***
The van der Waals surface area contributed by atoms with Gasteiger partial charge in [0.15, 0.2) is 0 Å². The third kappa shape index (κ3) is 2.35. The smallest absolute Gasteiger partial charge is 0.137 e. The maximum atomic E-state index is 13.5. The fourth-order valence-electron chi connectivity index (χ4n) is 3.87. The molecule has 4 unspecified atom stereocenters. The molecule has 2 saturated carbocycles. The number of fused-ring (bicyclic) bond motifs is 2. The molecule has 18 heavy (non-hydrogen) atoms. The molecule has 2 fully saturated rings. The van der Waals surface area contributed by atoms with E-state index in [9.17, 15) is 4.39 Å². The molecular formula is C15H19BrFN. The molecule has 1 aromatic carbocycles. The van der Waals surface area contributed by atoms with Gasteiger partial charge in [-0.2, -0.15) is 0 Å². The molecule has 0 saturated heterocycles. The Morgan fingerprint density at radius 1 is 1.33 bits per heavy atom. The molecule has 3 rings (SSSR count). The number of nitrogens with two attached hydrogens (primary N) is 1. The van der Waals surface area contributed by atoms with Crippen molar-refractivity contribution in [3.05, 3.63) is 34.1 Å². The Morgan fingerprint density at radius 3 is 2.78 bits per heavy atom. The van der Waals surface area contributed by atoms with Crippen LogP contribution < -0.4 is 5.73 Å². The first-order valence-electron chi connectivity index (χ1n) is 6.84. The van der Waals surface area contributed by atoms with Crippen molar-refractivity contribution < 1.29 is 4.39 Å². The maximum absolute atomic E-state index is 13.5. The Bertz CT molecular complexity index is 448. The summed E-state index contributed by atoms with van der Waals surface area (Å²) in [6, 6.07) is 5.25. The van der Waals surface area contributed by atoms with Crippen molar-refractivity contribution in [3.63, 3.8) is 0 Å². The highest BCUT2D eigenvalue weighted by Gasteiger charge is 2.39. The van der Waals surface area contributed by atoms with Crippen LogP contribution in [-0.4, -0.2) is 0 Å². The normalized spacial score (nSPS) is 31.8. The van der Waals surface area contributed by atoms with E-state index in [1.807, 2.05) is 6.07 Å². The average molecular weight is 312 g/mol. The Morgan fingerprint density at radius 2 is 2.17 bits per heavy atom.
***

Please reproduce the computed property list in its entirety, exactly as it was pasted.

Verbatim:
The van der Waals surface area contributed by atoms with Gasteiger partial charge in [0.15, 0.2) is 0 Å². The third kappa shape index (κ3) is 2.35. The smallest absolute Gasteiger partial charge is 0.137 e. The maximum atomic E-state index is 13.5. The fourth-order valence-electron chi connectivity index (χ4n) is 3.87. The molecule has 4 unspecified atom stereocenters. The molecule has 2 saturated carbocycles. The number of fused-ring (bicyclic) bond motifs is 2. The molecule has 18 heavy (non-hydrogen) atoms. The molecule has 2 fully saturated rings. The van der Waals surface area contributed by atoms with E-state index in [9.17, 15) is 4.39 Å². The molecular formula is C15H19BrFN. The molecule has 1 aromatic carbocycles. The van der Waals surface area contributed by atoms with Gasteiger partial charge in [-0.2, -0.15) is 0 Å². The molecule has 0 saturated heterocycles. The Morgan fingerprint density at radius 1 is 1.33 bits per heavy atom. The molecule has 3 rings (SSSR count). The number of nitrogens with two attached hydrogens (primary N) is 1. The van der Waals surface area contributed by atoms with Crippen molar-refractivity contribution in [3.05, 3.63) is 34.1 Å². The Morgan fingerprint density at radius 3 is 2.78 bits per heavy atom. The van der Waals surface area contributed by atoms with Crippen LogP contribution < -0.4 is 5.73 Å². The first-order valence-electron chi connectivity index (χ1n) is 6.84. The van der Waals surface area contributed by atoms with Crippen molar-refractivity contribution < 1.29 is 4.39 Å². The maximum absolute atomic E-state index is 13.5. The Bertz CT molecular complexity index is 448. The summed E-state index contributed by atoms with van der Waals surface area (Å²) in [6, 6.07) is 5.25. The van der Waals surface area contributed by atoms with Crippen molar-refractivity contribution in [3.63, 3.8) is 0 Å². The highest BCUT2D eigenvalue weighted by Gasteiger charge is 2.39. The van der Waals surface area contributed by atoms with Crippen LogP contribution in [-0.4, -0.2) is 0 Å². The normalized spacial score (nSPS) is 31.8. The van der Waals surface area contributed by atoms with E-state index in [1.807, 2.05) is 6.07 Å². The average molecular weight is 312 g/mol. The Morgan fingerprint density at radius 2 is 2.17 bits per heavy atom.